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  Reviews by: rbart  

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Canon EF 300mm f/4L IS USM

Review Date: Feb 19, 2007 Recommend? yes | Price paid: $1,100.00 | Rating: 10 

Pros: Sharp, Light Weight (relatively), Image Stabilization, Close focus.
Image Stabilization makes a clacking noise when engaging. Had a problem with manual focus ring slipping.

This one of my favorite wildlife lenses. I started with the Bigma 50-500mm. I was really happy with the Image Quality and flexibility of the Bigma, but I began to realize that I was losing a lot of shots because of its slowness (aperture and focus speed). I decided that I should try something with IS. This brought me to either the 100-400mm or the 300mm f4. My wife loves the Bigma said that she did not want to lose the zoom range and rotating zoom to the 100-400. It didn't make sense to me to keep the Bigma and get the 100-400 too, so I bought the 300mm f4 IS. I don't regret my decision at all. I would say the 300 is a lot sharper than the Bigma. It's a lot lighter and lot faster too. With a 1.4x teleconverter, I still get great quality at 420mm f5.6. On top of that, you get IS and close focus cababilities. I pretty much never use my Bigma any more. However, I did also get a 500mm f4 IS. I still probably use the 300mm more than the 500mm because it's so easy to carry around.

I did have a problem with the 300mm. The manual focusing began to slip during precision focusing. Canon's support was pretty poor. I sent it to Illinois to be repaired (under Canon instructions) and they shipped it off to California to be repaired. After a few weeks without status, I called the IL shop and they told me they didn't know where it was. After a couple days, I was notified that it was in CA. After a week or so in California, they sent it back to me and said they couldn't find a problem. That left me about a month without my lens and it still had a problem. I ended up shipping it off to NY hoping that they had a clue. I finally got it back with a functional manual focus. It almost seems to be slightly less sharp though. It could have just been me shaking from the excitement of having it back.

Although I mostly use this lens for birding, I've found that it makes a great portrait lens if you have the space to work with.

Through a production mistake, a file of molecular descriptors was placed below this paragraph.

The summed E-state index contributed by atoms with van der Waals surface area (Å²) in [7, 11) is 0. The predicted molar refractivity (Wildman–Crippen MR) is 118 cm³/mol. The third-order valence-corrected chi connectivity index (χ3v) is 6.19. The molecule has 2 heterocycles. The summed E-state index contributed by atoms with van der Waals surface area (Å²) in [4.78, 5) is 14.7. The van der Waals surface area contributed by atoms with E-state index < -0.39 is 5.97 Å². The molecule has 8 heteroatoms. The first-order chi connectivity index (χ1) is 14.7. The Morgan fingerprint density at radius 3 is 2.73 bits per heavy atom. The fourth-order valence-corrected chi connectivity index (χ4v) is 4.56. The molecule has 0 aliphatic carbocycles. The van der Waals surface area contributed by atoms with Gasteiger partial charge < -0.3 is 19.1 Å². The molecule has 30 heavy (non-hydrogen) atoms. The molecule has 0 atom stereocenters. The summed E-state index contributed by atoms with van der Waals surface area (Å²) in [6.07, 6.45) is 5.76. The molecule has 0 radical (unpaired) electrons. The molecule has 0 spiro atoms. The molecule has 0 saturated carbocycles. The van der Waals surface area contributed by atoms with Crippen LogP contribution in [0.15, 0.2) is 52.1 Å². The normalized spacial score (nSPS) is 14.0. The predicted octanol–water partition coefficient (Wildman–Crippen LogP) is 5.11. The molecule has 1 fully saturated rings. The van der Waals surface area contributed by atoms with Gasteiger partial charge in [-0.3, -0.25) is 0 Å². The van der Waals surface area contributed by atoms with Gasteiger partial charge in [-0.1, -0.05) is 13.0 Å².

Here is a sample of a horse portrait with the 300mm:

Here is a sample bird shot through the window of my house:

Sigma 10-20mm F4-5.6 EX DC HSM

Review Date: Jun 6, 2006 Recommend? yes | Price paid: $455.00 | Rating: 8 

Pros: Super wide, sturdy build, hood and case, quiet HSM motor, cheaper than canon, pretty sharp even wide open
Sometimes Soft Right side

I felt that the standard wide angle APS-C 18mm just wasn't wide enough for me indoors or at my favorite local water falls (Pattison State Park, WI). I opted for a cheap alternative and bought a MC Zenitar 16mm f2.8 fisheye. Although the Zenitar was quite sharp when stopped down a little, I felt limited by the manual focus and aperture and I couldn't use front filters. The zenitar also overexposed when it was wide open and it would under expose when stopped down past f8 and I never seemed to get a handle on how much exposure correction I needed. I decided that I should consider either the canon 10-22mm or the sigma 10-20mm. After much consideration, I couldn't bring myself to paying $200 more for the canon and still not get a hood. The sigma also provides a better build and a carrying case. I've taken about 300 shots with my new sigma. Out of those, I've found about 10 with a soft right hand side. I haven't discovered a pattern to it. I don't know if there is a loose element that shifts if you lean to one direction or what. Here is a sample shot taken with this lens and two stacked ND Cokin filters: (Amnicon Falls, WI) -